Under the hammer: Zagato Raptor, a creation based on Lamborghini since 1996.
Why make an offer? Those who drive with the Raptor have a unique appearance. Not just because the car exists only once. The maximum attention is guaranteed by the doors of the car: they do not exist.
Instead, the central section of the car rises from the roof to the center of the front fenders like the cockpit of a jet. When the weather is nice, there's even more, because the typical Zagato double-arch Zagato double-bubble roof can be removed, making the car a Targa.
The solution makes even the scissors doors that open towards the top of the Lamborghini Diablo, after all the automotive posterboy of the years, an appealing look. The aggressive design sports car was at the time the flagship of the sports car manufacturer Lamborghini. But in 1996, Diablo's time of six years was slowly coming to an end.
At that time the company was in bad shape. Two years earlier, Chrysler, owner of the Italian manufacturer Lamborghini, had been sold to Indonesian and Malaysian business men for persistent losses. With lower production costs, higher volumes and a replacement for the aging of Diablo, the new owners wanted to bring Lamborghini in black.
The gap between the old Diablo and a new model should fill a small series: the Zagato Raptor. Carrozzeria Zagato of Milan was commissioned to design a car that should allow the Lamborghini sports car manufacturer to also jump technically into a new era.
Although locked under the cover, that is Diablo's technology, more specifically from the four-wheel drive VT: in the Raptor's tubular frame it drives its twelve cylinders with 5.7 liters of displacement on all four wheels through a manual gearbox six-speed. However, the remaining parts of Diablo have thrown the Zagato developers out of the car and have relied on high technology.
Instead of customizing elaborate small-scale design models, as was customary in vehicle development until then, the Raptor was one of the first cars to be completely built on a computer. Above all, saving the envelope with digital design and production processes instead of clay models has saved time. In the end, not only was the car ready after a few months: its shell was made of cutting-edge carbon fiber and looked extremely futuristic.
Not only the significantly softer lines than Diablo, but also the large light bar in the back ensured this. Inside, instead of the almost diagonal instrument gallery of the Diablo, there is only a display behind the steering wheel and some buttons in the center console. Only the equal nozzles of the fan and the open gear cover reveal the relationship with the Lamborghini "devil".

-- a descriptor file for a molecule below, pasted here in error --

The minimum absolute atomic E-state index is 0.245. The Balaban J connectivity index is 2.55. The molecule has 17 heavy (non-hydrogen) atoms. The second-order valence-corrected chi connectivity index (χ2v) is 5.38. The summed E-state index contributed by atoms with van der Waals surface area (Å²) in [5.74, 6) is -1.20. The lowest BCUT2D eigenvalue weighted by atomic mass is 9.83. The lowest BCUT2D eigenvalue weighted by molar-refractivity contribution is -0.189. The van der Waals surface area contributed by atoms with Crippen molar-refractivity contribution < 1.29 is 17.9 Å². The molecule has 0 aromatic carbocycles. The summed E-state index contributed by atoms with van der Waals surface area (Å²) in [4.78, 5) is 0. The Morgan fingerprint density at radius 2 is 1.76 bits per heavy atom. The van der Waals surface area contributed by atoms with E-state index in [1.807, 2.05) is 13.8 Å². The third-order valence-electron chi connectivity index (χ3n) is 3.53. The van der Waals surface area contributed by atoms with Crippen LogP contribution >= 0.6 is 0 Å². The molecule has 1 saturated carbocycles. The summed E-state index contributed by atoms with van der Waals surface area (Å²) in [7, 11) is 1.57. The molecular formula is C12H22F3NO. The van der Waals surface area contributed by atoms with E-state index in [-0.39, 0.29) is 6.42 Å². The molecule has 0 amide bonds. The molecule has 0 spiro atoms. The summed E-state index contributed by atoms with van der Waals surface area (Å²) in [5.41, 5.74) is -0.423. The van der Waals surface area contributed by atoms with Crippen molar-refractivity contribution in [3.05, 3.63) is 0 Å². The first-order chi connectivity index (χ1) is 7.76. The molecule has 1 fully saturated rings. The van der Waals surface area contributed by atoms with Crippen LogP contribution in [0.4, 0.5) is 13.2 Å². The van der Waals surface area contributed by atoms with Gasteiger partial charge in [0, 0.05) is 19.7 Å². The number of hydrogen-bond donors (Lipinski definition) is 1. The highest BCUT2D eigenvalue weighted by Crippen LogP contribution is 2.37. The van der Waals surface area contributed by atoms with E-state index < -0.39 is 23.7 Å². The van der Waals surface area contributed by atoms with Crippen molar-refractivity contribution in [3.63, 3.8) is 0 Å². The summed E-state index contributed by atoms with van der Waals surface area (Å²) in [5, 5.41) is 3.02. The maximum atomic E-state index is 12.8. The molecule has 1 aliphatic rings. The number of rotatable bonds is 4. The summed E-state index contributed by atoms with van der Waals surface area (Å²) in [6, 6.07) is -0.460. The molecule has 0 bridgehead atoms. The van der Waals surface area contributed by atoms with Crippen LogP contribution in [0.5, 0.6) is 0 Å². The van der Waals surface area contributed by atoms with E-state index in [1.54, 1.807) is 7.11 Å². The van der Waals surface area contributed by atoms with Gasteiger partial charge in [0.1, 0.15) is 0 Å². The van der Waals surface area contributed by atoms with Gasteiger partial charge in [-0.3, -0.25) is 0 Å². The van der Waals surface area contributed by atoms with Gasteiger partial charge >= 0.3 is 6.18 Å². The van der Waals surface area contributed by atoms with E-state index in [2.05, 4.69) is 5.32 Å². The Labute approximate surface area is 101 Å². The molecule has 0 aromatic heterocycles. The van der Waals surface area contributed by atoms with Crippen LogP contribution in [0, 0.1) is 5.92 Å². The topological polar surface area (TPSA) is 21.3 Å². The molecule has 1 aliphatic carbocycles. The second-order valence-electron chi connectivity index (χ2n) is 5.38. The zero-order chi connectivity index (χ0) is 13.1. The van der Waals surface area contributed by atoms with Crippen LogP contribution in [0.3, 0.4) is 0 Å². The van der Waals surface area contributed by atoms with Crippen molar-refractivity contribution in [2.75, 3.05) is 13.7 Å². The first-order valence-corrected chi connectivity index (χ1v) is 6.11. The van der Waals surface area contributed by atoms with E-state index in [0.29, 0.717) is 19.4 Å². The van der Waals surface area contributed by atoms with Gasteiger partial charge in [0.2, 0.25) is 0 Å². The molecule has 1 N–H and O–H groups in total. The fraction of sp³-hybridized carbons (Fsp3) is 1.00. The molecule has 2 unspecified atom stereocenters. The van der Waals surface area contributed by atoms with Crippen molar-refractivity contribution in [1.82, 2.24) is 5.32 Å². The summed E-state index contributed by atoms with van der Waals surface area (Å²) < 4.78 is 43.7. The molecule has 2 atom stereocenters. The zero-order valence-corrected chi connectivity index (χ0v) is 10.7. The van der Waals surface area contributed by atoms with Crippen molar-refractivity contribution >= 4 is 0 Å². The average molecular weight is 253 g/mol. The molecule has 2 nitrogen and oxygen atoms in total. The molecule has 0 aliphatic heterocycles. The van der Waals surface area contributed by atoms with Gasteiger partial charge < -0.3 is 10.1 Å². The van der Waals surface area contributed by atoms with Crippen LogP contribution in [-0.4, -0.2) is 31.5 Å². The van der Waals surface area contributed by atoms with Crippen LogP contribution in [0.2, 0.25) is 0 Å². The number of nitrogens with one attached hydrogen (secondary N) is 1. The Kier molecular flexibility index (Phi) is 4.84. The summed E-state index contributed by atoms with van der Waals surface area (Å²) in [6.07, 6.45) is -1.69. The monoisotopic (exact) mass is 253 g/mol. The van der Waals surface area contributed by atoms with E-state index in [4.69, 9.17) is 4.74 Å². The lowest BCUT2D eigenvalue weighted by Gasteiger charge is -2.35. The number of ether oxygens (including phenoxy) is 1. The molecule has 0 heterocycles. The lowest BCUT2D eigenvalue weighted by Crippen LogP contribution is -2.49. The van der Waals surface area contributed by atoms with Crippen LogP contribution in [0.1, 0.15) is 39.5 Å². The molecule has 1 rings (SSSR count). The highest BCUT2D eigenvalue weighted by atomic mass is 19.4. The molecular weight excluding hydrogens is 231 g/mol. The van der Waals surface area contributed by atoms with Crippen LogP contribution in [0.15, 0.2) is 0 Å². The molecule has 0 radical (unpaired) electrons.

Because of the carbon-based diet, magnesium wheels and the abandonment of doors, the car weighs about 1.3 tons and is 300kg lighter than the organ donor. The sprint from zero to 100 km / h, creates in about four seconds, the maximum speed is over 320 km / h. Despite these performances, the developers gave up on traction control and ABS – they obviously considered auxiliary systems simply as unnecessary ballast.
Despite the lack of assistants, the testers certified the car with excellent handling, but at the 1996 Geneva Motor Show, the design caused a sensation. The best conditions for the small series, Zagato thought – at Lamborghini, on the other hand, it is exactly the opposite: the car manufacturer was against production in small series. According to Alain Wicki, who was at the time responsible for the project behind the Raptor, this was Diablo's planned successor.
The name was Canto and was also developed jointly by Lamborghini and Zagato. Since the shape of the Raptor anticipated most of the lines of the new Canto, Lamborghini apparently feared a cannibalization effect: the success of the new flagship was not to be jeopardized by a small series of Raptors, the project was buried. It was only this copy of the Raptor that project manager Wicki secured and owned until 2000.
The irony of history: even the Canto never came into production. The Asian crisis that broke out in 1997 also affected the owners of Lamborghini and in 1998 they sold the company to Audi. This gave the death penalty to Canto, which should have been released on the market in 1999 for around US $ 400,000. Because its design did not attract the former head of the Audi Ferdinand Piëch board of directors.
The corporate patriarch lacked the more rounded lines, recalling the Ferrari 360, the aggressiveness, the Countach and Diablo transmission. Even a revised Canto, which had already been announced for the Geneva Motor Show in 1999, did not convince him – and so the project was canceled.
Instead, the Diablo remained in the program until 2001, then replaced it with the Murcielago, whose design strongly resembled its predecessor, but also the Countach. Therefore, the Raptor remained a unique piece, the Canto disappeared in the drawer and the return of Lamborghini to more rounded lines never took place.
Extra! The auction house RM Sotheby's will be auctioning cars in Abu Dhabi on November 30, with a price of around 1.2 million US dollars.